Hall of Fame Class of 1987
Dr. Frank “Doc” Howard learned to ski while visiting Norway in 1928. After returning to the United States in 1929, he joined the Auburn Ski Club. Howard began taking films on skiing that were so impressive that his reputation grew rapidly.
Dr. Frank Howard was born in San Francisco, California on July 12, 1910.
In December, 1927 he took a trip to Norway and paid for it by working on the ocean liner M.S. Benjamin Franklin. His total pay was one kroner.
Howard eventually docked in Oslo in 1928. It was there he learned to ski. While there, he also swam as a member of the Norwegian Swim team. This was during pre-Olympic competition with Sweden.
Returning home in 1929, he brought a pair of skis back with him and joined the Auburn Ski Club. Graduating from dental school in 1935, he acquired a movie camera. It was at the ski clubs new grounds that he began taking ski films. The popularity of the films with club members led to the development of a lecture career. Howard was a national ski movie lecturer throughout the United States and Canada during the late thirties and early forties. Later he produced color and sound films which were rented out to ski clubs, etc. after World War II.
Howard was a personal friend of and skied with Averal Harriman during the development of Sun Valley in the early 1940s. With Wayne Poulsen and Alex Cushing, he rode horseback on the first survey of the Squaw Valley lift and did the first publicity and motion pictures for Squaw Valley.
A member of the Norwegian Club of San Francisco for many years and with the sponsorship of the club, Howard sent a color film to the Norwegian Ski Association to depict developing California skiing. In return, the Ruud family of Konigsberg sent a film showing their ski jumping training.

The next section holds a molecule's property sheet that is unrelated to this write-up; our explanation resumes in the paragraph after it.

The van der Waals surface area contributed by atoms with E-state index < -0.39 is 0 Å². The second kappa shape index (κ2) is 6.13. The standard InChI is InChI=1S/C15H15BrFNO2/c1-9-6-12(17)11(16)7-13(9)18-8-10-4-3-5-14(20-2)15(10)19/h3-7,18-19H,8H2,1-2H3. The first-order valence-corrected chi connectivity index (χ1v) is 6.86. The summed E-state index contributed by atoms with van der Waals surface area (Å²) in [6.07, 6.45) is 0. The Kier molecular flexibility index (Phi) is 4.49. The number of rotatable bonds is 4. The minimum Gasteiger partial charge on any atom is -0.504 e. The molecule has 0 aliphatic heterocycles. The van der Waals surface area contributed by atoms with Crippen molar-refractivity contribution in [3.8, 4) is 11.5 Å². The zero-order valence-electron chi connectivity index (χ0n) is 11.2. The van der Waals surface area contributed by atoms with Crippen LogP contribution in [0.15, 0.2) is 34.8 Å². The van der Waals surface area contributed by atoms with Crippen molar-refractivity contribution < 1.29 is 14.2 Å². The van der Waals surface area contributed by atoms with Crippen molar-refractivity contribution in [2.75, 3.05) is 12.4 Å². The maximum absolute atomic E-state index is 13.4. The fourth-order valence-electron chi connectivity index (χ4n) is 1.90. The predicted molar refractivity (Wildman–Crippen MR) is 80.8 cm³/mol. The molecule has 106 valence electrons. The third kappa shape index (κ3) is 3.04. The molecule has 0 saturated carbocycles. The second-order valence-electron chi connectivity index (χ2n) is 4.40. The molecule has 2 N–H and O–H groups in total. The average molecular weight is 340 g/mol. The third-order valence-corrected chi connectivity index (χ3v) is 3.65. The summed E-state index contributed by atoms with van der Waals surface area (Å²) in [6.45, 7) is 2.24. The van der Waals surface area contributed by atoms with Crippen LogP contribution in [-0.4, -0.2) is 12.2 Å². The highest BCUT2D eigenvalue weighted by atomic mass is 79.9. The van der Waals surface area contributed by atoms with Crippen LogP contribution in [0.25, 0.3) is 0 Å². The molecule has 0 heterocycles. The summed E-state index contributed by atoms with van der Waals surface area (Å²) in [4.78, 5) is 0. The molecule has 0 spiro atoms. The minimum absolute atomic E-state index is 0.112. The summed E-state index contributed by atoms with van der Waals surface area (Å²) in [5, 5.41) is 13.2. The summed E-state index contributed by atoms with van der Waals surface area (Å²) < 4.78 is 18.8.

Howard was the first motion picture ski movie producer in the west and joined John Jay and Becker Films to make the official movie of the 1960 Squaw Valley Olympics. He arranged for Warren Miller’s first public show in Berkley, California and helped John Jay make arrangements for many of his first west coast shows.
“Doc” also provided numerous photos for early ski publications, various newspaper and the Ski Annual. He helped Peter Stackpole of Life Magazine take photos of Mt. Lassen.
Howard allowed Richard Mouton, the producer of the ski film, Legends of American Skiing to copy his early 1940s downhill skiing footage. He donated memorabilia to the Far West Ski Museum, such as early skis and photographs. Howard also allowed copies of several of his ski films to be copied by the Western Ski Sport Museum at no cost and donated hundreds of historical prints and negatives to them.
“Doc” Howard never did make any money from his films as was his intent. He was a dentist by profession and a filmmaker because he loved it and wanted to share the thrill of skiing with everyone.
Dr. Frank Howard was elected to the U.S. National Ski Hall of Fame in 1987.
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